U.S. Supreme Court ruling on Douglas County student disabilities case gets tangled up in Neil Gorsuch hearing

A landmark decision by the U.S. Supreme Court on Wednesday that sets a higher standard for how public schools must educate students with disabilities injected unexpected, real-time legal drama into confirmation hearings for Neil Gorsuch, President Donald Trump’s nominee to the high court.

The Supreme Court’s ruling in the Colorado case, dubbed Endrew F. vs. Douglas County School District, became a flashpoint Wednesday — the third day of Gorsuch’s confirmation hearings — when Democratic senators challenged the nominee on his past opinions in cases involving children with disabilities and the quality of education to which they are entitled.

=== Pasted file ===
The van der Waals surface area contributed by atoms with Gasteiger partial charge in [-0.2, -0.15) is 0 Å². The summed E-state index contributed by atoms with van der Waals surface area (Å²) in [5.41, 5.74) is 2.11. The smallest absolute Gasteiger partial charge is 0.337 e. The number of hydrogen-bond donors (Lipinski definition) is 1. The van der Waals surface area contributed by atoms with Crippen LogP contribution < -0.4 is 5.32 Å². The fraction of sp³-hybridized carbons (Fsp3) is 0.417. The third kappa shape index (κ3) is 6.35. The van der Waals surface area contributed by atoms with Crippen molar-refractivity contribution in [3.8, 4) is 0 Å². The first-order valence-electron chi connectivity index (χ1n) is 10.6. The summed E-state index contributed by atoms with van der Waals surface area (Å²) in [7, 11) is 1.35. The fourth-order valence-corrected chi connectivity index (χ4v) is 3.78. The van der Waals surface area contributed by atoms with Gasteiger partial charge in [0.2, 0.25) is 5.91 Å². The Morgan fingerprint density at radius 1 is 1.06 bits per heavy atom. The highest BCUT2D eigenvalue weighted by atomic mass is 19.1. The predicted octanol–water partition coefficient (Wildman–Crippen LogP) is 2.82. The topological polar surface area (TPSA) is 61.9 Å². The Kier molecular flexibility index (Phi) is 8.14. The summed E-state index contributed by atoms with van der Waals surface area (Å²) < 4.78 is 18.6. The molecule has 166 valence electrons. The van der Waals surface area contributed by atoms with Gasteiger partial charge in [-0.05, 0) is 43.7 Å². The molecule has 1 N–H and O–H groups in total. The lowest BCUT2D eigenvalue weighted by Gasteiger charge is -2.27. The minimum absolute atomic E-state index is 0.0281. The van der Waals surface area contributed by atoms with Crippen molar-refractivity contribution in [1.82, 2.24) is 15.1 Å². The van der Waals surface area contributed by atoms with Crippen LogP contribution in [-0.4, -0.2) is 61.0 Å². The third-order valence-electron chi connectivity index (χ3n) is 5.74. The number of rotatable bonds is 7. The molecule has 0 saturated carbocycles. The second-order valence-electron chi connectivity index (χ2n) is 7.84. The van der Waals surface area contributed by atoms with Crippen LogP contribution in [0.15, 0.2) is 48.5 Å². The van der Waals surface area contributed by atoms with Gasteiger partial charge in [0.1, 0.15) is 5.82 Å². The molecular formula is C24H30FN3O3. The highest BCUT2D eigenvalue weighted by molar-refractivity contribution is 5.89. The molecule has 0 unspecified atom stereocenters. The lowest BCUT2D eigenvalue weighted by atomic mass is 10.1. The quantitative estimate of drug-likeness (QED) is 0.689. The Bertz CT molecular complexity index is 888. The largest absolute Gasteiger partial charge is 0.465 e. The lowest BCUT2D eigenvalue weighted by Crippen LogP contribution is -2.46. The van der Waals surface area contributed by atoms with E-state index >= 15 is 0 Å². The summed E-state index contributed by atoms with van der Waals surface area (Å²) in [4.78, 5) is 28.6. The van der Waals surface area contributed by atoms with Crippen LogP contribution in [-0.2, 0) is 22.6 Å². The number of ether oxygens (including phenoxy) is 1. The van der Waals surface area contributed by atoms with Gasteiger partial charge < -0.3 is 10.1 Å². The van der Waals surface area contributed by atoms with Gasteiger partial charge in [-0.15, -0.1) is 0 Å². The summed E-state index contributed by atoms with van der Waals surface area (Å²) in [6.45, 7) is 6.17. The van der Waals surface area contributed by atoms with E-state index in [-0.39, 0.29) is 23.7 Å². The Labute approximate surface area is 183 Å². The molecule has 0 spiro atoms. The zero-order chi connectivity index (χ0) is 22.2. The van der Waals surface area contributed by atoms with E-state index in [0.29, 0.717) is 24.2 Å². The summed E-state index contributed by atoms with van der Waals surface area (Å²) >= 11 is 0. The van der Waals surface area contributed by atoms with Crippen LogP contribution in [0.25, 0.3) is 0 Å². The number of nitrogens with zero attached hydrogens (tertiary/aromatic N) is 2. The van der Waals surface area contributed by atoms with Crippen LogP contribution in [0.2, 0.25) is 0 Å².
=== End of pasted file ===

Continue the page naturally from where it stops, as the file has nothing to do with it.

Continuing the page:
The lawmakers pointed to a 2008 case involving an autistic boy in the Thompson School District. Gorsuch, who sits on the 10th Circuit Court of Appeals in Denver, wrote in ruling on that case that a standard of education “merely” more than de minimis — or the bare minimum — was sufficient to meet Congress’ mandate that students in the United States be given a “free appropriate public education” under the Individuals with Disabilities Education Act.

U.S. Sen. Dick Durbin, D-Illinois, seized on Gorsuch’s use of the word “merely” in the 9-year-old decision during the hearing in front of the U.S. Senate Judiciary Committee.

“Why? Why in your earlier decision did you want to lower the bar so low to merely more than de minimis as a standard for a public education to meet this federal requirement under the law?” Durbin asked.